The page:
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"Amentans have two sexes. Amentan men - I think are like your men? But don't have a lot more children, because it's half of each."

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“Less neotenous - um, they’re stronger and taller and hairier, I mean - higher crime rate, less verbal and more mathematical?”

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"...no, just, the parts on the outside."

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“Huh.”

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"And they can't feed babies with their -" Nuta gestures at her chest. "Unless they take medicine for it, and it can do other stuff you don't want, so they usually don't."

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“... cool. What - does your society even look like, I’m realizing that I have no idea -“

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"Look like?"

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“How is it structured, I guess?”

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"We have - 'castes', I don't know what you'd call them. People do the same sort of job as their parents. I'm an - 'orange', it's sort of a nickname for the caste because we have orange hair. Oranges take care of children and old people and sick people."

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“... maybe someone in anthropology would know a word for that. You said that everyone took care of children?”

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"Everyone takes care of their children. Oranges take care of children if the parents are working or the children need to learn things."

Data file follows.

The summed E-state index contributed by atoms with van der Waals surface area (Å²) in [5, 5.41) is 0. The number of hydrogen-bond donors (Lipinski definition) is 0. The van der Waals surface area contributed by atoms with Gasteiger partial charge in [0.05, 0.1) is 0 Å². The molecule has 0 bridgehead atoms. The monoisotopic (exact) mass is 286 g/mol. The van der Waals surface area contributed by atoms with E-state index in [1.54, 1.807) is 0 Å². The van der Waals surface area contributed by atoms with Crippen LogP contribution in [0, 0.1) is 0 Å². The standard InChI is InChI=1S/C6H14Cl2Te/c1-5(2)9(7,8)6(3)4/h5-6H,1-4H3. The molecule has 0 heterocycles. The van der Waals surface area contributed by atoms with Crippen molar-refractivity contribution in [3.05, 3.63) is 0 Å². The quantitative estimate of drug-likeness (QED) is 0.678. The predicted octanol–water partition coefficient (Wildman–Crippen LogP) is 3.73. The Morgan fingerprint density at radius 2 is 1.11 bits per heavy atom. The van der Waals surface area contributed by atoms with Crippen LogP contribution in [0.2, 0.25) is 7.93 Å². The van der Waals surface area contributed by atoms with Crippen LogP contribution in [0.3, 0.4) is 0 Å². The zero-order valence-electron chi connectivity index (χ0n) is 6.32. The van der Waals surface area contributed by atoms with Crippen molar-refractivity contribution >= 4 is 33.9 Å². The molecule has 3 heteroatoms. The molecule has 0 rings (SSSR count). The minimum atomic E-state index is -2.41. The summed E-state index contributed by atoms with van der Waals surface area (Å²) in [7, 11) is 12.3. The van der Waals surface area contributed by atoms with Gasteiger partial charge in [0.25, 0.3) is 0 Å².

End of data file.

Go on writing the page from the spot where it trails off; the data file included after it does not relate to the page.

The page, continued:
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“That makes sense. What do the other ‘castes’ do?”

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"Blues tell people what to do. And own land. Greens do art and - learning things. Yellows do... making things be where they should go? And computers. Greys keep people safe. Purples make stuff and move it around and sell it."

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“Those... probably make more sense in context? - do you have to do those exact things or are there just, you know, tax incentives and the like -“

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"You can do some of other things. I don't have all the words to be just right."

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Sympathetic alien nodding.

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"You don't have anything like it?"

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“Some places don’t even keep track of who gave birth to who, and people... choose what to do with their lives?”

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"That means you can only do eugenics to one thing."

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“... I guess?”

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"Oranges get more children by being good oranges."

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“Are there lots of oranges who aren’t very good at it, who aren’t allowed to have children?”

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"Not lots. Most people can have at least one."